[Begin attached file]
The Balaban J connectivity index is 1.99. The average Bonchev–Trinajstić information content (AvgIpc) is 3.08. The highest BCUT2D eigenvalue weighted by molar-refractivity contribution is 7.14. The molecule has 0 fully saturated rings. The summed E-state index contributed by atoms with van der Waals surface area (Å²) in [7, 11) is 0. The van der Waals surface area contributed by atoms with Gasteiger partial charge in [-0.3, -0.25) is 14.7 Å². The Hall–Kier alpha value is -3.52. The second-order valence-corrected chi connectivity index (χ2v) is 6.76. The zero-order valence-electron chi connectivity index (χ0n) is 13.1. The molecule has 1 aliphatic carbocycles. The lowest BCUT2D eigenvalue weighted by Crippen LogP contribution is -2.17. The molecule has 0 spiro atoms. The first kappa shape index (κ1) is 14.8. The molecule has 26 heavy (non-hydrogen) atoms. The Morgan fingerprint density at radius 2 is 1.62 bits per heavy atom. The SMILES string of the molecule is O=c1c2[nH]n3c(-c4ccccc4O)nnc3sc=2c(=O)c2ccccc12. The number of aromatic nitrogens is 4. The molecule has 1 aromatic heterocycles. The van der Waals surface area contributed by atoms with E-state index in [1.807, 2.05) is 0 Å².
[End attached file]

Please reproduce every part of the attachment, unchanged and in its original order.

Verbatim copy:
The Balaban J connectivity index is 1.99. The average Bonchev–Trinajstić information content (AvgIpc) is 3.08. The highest BCUT2D eigenvalue weighted by molar-refractivity contribution is 7.14. The molecule has 0 fully saturated rings. The summed E-state index contributed by atoms with van der Waals surface area (Å²) in [7, 11) is 0. The van der Waals surface area contributed by atoms with Gasteiger partial charge in [-0.3, -0.25) is 14.7 Å². The Hall–Kier alpha value is -3.52. The second-order valence-corrected chi connectivity index (χ2v) is 6.76. The zero-order valence-electron chi connectivity index (χ0n) is 13.1. The molecule has 1 aliphatic carbocycles. The lowest BCUT2D eigenvalue weighted by Crippen LogP contribution is -2.17. The molecule has 0 spiro atoms. The first kappa shape index (κ1) is 14.8. The molecule has 26 heavy (non-hydrogen) atoms. The Morgan fingerprint density at radius 2 is 1.62 bits per heavy atom. The SMILES string of the molecule is O=c1c2[nH]n3c(-c4ccccc4O)nnc3sc=2c(=O)c2ccccc12. The number of aromatic nitrogens is 4. The molecule has 1 aromatic heterocycles. The van der Waals surface area contributed by atoms with E-state index in [1.807, 2.05) is 0 Å².